Consciousness, Physics, and the Holographic Paradigm
Original Essays and Shadowless Poetry by Alan T. Williams
All matter is immersed in it and it penetrates everywhere. No doors are closed to ether.
Section 2: Beyond Mechanical Paradigms:
Thus the universal principle of energy (TUPE) implies that:
More precisely, the universal principle of energy (TUPE) points beyond classical physics, beyond conventional quantum mechanics and the material domain to the omnipresent, pervasive nonmaterial primordial energy (NPE) that constitutes the fundamental, irreducible, nonmaterial primordial energy domain (NED).
The discrete, conditionally relative NPE states (phase changes) that comprise the nonmaterial/material holonomic universe, including the unique conjoined, yet physically separate and distinct localized states that humankind sees as electric charge and matter/mass, are produced within the NED.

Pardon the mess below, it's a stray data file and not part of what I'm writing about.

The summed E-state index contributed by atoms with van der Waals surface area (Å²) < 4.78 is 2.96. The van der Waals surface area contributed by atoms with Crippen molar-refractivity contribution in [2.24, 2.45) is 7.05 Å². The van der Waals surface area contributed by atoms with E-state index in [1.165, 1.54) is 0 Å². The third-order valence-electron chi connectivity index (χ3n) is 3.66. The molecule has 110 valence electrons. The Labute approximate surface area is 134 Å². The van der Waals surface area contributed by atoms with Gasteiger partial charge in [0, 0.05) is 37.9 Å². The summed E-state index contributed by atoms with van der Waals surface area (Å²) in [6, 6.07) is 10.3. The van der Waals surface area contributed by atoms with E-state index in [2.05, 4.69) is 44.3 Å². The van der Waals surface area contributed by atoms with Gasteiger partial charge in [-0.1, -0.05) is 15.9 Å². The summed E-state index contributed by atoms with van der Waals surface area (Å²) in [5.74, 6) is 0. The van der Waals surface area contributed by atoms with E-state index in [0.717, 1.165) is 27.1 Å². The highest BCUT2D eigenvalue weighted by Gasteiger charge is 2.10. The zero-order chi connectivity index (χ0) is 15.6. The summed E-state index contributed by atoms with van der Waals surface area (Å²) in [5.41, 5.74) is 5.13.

The relativistic propagation of massless electromagnetic radiation (photons) is also somewhat more complex than the mechanical generation of nonmaterial electromagnetic fields by changes in the positive (+) or negative (-) accelerations (changes in velocity) of various electrically charged particles, or the relativistic propagation of massless nonmaterial EMR from point A to point B through so-called empty space (i.e., the NED).